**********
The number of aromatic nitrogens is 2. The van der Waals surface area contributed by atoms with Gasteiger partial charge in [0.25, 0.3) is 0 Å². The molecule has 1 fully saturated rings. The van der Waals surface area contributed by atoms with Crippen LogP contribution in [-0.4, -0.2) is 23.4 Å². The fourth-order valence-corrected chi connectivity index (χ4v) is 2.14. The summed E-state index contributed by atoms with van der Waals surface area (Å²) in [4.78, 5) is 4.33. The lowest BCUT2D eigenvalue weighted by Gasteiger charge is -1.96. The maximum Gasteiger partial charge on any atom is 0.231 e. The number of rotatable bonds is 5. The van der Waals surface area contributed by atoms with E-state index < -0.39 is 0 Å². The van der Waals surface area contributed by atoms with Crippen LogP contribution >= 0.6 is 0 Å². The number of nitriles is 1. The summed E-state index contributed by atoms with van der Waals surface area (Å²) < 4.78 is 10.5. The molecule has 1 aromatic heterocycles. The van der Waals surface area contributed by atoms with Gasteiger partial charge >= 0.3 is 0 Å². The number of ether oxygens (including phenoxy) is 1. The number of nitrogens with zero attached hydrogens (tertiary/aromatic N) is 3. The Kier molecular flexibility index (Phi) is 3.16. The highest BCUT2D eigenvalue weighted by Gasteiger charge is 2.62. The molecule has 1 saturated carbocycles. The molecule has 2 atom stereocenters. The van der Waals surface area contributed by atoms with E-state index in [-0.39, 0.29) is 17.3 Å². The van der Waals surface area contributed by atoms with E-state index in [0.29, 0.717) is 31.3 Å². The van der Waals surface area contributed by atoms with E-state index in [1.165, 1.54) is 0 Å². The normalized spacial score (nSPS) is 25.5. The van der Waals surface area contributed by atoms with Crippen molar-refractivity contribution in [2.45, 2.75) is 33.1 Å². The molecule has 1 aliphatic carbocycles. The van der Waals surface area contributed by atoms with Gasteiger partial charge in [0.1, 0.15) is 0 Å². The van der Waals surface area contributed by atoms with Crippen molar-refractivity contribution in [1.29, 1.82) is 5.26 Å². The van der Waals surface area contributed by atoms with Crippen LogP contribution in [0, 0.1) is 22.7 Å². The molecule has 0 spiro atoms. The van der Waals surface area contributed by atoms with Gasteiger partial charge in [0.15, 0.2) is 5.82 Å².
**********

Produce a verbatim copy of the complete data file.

The number of aromatic nitrogens is 2. The van der Waals surface area contributed by atoms with Gasteiger partial charge in [0.25, 0.3) is 0 Å². The molecule has 1 fully saturated rings. The van der Waals surface area contributed by atoms with Crippen LogP contribution in [-0.4, -0.2) is 23.4 Å². The fourth-order valence-corrected chi connectivity index (χ4v) is 2.14. The summed E-state index contributed by atoms with van der Waals surface area (Å²) in [4.78, 5) is 4.33. The lowest BCUT2D eigenvalue weighted by Gasteiger charge is -1.96. The maximum Gasteiger partial charge on any atom is 0.231 e. The number of rotatable bonds is 5. The van der Waals surface area contributed by atoms with E-state index < -0.39 is 0 Å². The van der Waals surface area contributed by atoms with Crippen LogP contribution >= 0.6 is 0 Å². The number of nitriles is 1. The summed E-state index contributed by atoms with van der Waals surface area (Å²) < 4.78 is 10.5. The molecule has 1 aromatic heterocycles. The van der Waals surface area contributed by atoms with Gasteiger partial charge >= 0.3 is 0 Å². The number of ether oxygens (including phenoxy) is 1. The number of nitrogens with zero attached hydrogens (tertiary/aromatic N) is 3. The Kier molecular flexibility index (Phi) is 3.16. The highest BCUT2D eigenvalue weighted by Gasteiger charge is 2.62. The molecule has 1 saturated carbocycles. The molecule has 2 atom stereocenters. The van der Waals surface area contributed by atoms with E-state index in [-0.39, 0.29) is 17.3 Å². The van der Waals surface area contributed by atoms with E-state index in [0.29, 0.717) is 31.3 Å². The van der Waals surface area contributed by atoms with E-state index in [1.165, 1.54) is 0 Å². The normalized spacial score (nSPS) is 25.5. The van der Waals surface area contributed by atoms with Crippen molar-refractivity contribution in [2.45, 2.75) is 33.1 Å². The molecule has 1 aliphatic carbocycles. The van der Waals surface area contributed by atoms with Gasteiger partial charge in [0.1, 0.15) is 0 Å². The van der Waals surface area contributed by atoms with Crippen molar-refractivity contribution in [1.29, 1.82) is 5.26 Å². The van der Waals surface area contributed by atoms with Crippen LogP contribution in [0, 0.1) is 22.7 Å². The molecule has 0 spiro atoms. The van der Waals surface area contributed by atoms with Gasteiger partial charge in [0.15, 0.2) is 5.82 Å².